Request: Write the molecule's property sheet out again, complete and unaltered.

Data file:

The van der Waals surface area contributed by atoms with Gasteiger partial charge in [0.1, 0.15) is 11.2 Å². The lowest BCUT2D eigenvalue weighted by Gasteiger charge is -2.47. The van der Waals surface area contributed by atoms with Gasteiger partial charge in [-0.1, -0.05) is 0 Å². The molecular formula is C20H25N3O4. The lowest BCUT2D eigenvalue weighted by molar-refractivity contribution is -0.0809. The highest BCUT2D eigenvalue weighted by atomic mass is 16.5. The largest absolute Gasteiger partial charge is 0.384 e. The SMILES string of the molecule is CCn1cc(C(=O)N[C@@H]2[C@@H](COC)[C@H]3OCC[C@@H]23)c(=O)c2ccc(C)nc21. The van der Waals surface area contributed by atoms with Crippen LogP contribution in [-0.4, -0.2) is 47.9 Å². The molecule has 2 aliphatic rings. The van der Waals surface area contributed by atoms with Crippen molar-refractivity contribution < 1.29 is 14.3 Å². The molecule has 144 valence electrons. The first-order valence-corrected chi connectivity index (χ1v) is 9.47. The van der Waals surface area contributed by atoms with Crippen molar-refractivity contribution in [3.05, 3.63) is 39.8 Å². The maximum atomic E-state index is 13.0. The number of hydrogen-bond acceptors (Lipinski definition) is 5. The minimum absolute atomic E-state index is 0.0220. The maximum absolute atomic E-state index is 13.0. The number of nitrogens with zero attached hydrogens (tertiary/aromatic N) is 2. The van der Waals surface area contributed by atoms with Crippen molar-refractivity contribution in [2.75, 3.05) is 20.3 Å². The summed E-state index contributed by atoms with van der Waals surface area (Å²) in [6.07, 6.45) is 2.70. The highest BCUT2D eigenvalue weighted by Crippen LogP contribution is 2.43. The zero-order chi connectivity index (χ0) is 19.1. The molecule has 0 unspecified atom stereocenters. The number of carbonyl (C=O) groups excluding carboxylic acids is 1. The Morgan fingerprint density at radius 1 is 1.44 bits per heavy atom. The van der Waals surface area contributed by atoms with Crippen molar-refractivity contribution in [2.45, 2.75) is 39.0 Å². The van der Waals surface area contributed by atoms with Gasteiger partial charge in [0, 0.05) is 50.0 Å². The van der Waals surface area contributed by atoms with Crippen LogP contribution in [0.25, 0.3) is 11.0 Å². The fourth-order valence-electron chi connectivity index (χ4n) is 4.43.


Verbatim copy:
The van der Waals surface area contributed by atoms with Gasteiger partial charge in [0.1, 0.15) is 11.2 Å². The lowest BCUT2D eigenvalue weighted by Gasteiger charge is -2.47. The van der Waals surface area contributed by atoms with Gasteiger partial charge in [-0.1, -0.05) is 0 Å². The molecular formula is C20H25N3O4. The lowest BCUT2D eigenvalue weighted by molar-refractivity contribution is -0.0809. The highest BCUT2D eigenvalue weighted by atomic mass is 16.5. The largest absolute Gasteiger partial charge is 0.384 e. The SMILES string of the molecule is CCn1cc(C(=O)N[C@@H]2[C@@H](COC)[C@H]3OCC[C@@H]23)c(=O)c2ccc(C)nc21. The van der Waals surface area contributed by atoms with Crippen LogP contribution in [-0.4, -0.2) is 47.9 Å². The molecule has 2 aliphatic rings. The van der Waals surface area contributed by atoms with Crippen molar-refractivity contribution < 1.29 is 14.3 Å². The molecule has 144 valence electrons. The first-order valence-corrected chi connectivity index (χ1v) is 9.47. The van der Waals surface area contributed by atoms with Crippen molar-refractivity contribution in [3.05, 3.63) is 39.8 Å². The maximum atomic E-state index is 13.0. The number of hydrogen-bond acceptors (Lipinski definition) is 5. The minimum absolute atomic E-state index is 0.0220. The maximum absolute atomic E-state index is 13.0. The number of nitrogens with zero attached hydrogens (tertiary/aromatic N) is 2. The van der Waals surface area contributed by atoms with Crippen molar-refractivity contribution in [2.75, 3.05) is 20.3 Å². The summed E-state index contributed by atoms with van der Waals surface area (Å²) in [6.07, 6.45) is 2.70. The highest BCUT2D eigenvalue weighted by Crippen LogP contribution is 2.43. The zero-order chi connectivity index (χ0) is 19.1. The molecule has 0 unspecified atom stereocenters. The number of carbonyl (C=O) groups excluding carboxylic acids is 1. The Morgan fingerprint density at radius 1 is 1.44 bits per heavy atom. The van der Waals surface area contributed by atoms with Crippen molar-refractivity contribution in [2.45, 2.75) is 39.0 Å². The van der Waals surface area contributed by atoms with Gasteiger partial charge in [0, 0.05) is 50.0 Å². The van der Waals surface area contributed by atoms with Crippen LogP contribution in [0.25, 0.3) is 11.0 Å². The fourth-order valence-electron chi connectivity index (χ4n) is 4.43.